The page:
Fire Hazards in the Home this ChristmasSaturday, December 08, 2012 Mary Anne Velasco
Christmas may be a time of festive cheer and family joy, but homeowners must remember that decorations in the home can pose an added fire risk that could put a dampener on the period.
Fairy lights, paper and cardboard decorations and Christmas trees are all potential fire hazards, so it is important to take some extra precautions at this time of year as well as ensuring you have home insurance [http://www.swiftcover.com/homeinsurance/] cover in place.
The Fire Service recommends checking the fuse is right on fairy lights and that if bulbs blow they are immediately replaced. They should also be turned off at night when everyone is in bed.
Decorations should be kept away from lights, heaters, candles and the fireplace to avoid them catching fire.
When it comes to trees, picking the right one is key to avoid ending up with an older, drier one that is a greater fire risk. Touch the trunk to make sure it's sticky and bounce it on the ground to see if a lot of needles fall off.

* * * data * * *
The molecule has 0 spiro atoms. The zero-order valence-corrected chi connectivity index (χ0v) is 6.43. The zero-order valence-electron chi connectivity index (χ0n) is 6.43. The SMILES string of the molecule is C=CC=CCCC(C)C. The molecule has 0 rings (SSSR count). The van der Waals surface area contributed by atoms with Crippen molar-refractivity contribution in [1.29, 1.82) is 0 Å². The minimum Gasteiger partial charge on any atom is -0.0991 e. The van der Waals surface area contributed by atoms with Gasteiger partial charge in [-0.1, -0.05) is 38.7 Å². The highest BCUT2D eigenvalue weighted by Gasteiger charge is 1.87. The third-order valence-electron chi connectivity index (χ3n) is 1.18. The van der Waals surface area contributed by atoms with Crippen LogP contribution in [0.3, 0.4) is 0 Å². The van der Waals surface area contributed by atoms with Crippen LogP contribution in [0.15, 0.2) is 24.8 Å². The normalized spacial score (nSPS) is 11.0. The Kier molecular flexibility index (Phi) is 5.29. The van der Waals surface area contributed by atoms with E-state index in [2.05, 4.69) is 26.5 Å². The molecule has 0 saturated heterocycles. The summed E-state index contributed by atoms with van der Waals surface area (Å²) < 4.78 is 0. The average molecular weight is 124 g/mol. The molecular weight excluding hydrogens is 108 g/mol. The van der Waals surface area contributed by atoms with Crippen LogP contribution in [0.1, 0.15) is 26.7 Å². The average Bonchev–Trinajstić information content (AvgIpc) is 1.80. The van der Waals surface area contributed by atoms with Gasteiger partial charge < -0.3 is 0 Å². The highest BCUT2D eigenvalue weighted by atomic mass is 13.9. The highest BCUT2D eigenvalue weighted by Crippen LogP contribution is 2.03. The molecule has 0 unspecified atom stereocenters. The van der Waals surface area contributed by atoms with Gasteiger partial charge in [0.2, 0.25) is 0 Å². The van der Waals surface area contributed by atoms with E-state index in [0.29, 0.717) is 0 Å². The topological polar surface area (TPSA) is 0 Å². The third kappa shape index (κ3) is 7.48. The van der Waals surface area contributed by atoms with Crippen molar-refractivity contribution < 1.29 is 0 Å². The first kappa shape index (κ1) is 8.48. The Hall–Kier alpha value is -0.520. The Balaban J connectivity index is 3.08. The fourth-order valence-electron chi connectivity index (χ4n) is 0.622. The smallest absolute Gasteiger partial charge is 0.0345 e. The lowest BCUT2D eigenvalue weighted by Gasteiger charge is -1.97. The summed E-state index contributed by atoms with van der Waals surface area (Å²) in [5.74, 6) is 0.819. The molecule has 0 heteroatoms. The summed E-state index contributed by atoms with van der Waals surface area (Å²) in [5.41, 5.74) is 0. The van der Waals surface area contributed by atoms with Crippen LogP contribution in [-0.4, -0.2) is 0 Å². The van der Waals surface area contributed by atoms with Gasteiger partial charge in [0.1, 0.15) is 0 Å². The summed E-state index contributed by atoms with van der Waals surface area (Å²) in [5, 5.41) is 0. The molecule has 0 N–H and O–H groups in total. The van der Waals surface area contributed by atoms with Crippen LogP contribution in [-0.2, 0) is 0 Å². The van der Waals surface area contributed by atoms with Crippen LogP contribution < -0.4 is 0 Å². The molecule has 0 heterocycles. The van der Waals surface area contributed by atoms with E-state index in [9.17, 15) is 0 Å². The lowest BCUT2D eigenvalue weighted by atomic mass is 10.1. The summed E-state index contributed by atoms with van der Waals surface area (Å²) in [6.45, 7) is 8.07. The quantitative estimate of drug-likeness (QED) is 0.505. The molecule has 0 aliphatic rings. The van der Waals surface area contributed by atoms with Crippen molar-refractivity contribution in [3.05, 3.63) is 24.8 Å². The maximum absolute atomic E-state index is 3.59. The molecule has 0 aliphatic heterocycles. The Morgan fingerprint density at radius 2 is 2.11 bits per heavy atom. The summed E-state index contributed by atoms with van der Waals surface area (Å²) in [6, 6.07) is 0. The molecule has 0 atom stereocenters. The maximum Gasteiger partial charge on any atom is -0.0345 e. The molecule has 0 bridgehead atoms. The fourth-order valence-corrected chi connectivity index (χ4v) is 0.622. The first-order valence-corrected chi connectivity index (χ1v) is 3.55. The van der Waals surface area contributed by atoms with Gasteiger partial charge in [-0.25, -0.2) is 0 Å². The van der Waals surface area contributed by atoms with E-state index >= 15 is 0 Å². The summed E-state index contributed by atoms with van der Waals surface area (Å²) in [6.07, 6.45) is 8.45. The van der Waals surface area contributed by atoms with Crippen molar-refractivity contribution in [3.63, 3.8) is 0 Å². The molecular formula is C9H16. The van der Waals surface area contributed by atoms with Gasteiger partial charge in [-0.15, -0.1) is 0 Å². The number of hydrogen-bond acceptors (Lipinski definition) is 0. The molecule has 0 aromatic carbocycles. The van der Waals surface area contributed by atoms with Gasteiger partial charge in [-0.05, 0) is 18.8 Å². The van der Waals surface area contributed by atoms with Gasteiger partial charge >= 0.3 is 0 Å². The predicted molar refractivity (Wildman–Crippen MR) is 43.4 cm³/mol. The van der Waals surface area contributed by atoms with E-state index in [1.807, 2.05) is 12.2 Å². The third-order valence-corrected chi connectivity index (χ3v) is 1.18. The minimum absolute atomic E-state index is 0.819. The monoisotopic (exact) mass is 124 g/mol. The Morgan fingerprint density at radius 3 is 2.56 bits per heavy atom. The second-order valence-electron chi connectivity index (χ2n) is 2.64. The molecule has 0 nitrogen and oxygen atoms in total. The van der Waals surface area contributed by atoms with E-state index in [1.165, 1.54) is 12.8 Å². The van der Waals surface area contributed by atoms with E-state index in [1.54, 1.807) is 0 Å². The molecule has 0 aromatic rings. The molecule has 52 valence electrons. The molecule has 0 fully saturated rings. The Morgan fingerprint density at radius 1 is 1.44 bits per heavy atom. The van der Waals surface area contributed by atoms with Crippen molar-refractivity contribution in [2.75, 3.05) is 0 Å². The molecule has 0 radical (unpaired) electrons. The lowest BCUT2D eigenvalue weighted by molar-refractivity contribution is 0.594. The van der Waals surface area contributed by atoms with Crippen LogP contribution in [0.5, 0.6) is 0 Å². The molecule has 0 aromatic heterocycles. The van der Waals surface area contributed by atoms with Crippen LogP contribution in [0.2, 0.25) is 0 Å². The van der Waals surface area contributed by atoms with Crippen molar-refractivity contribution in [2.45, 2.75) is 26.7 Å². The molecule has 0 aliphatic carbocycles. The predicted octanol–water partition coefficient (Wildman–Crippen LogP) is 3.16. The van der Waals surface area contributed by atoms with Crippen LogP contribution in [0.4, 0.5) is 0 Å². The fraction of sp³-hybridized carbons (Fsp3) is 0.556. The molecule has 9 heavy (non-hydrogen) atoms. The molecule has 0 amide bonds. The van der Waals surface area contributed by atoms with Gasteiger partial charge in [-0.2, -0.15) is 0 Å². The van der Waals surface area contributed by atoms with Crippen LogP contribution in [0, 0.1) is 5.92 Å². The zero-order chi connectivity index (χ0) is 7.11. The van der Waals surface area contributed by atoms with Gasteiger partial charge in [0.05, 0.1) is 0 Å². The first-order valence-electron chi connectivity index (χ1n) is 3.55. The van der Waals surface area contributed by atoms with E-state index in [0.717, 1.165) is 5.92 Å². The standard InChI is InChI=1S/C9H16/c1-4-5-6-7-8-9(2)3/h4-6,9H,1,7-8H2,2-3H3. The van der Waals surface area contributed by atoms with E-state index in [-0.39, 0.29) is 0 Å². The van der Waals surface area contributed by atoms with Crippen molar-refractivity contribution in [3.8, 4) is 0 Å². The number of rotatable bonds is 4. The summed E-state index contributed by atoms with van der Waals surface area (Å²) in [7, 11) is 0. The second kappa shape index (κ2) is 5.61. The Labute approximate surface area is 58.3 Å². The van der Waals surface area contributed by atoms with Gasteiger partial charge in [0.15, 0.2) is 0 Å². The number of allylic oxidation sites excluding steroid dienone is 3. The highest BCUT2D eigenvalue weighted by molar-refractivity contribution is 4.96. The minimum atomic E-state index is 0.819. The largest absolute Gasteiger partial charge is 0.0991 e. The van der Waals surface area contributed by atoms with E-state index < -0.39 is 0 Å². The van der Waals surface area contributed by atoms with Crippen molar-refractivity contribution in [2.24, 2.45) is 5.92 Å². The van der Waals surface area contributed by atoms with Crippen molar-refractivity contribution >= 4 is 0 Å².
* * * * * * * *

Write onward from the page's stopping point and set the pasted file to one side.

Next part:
Trees should not be positioned close to a heat source, as doing so could lead to them drying out, meaning it will be more easily ignited by heat, flames or sparks.
When the time comes to dispose of the tree, residents must ensure they do not put any branches in their fireplace or in a wood burning stove. Instead, it should be taken to a recycling centre, where it will be discarded appropriately.
The Christmas period often sees more people using candles, but the Fire Service has warned homeowners of the dangers presented by the light sources.
The group has advised homeowners to place candles on a heat resistant surface and in a holder to ensure they do not fall over.
In addition, they should be positioned away from curtains or other fabrics, while they also must not be kept under shelves, as their heat could easily burn the surface.
To help ensure such damage does not occur, the Fire Service [http://www.fireservice.co.uk/] has advised people to guarantee there is at least three feet between a candle and the surface above.
Guest post by Baubridge Lyd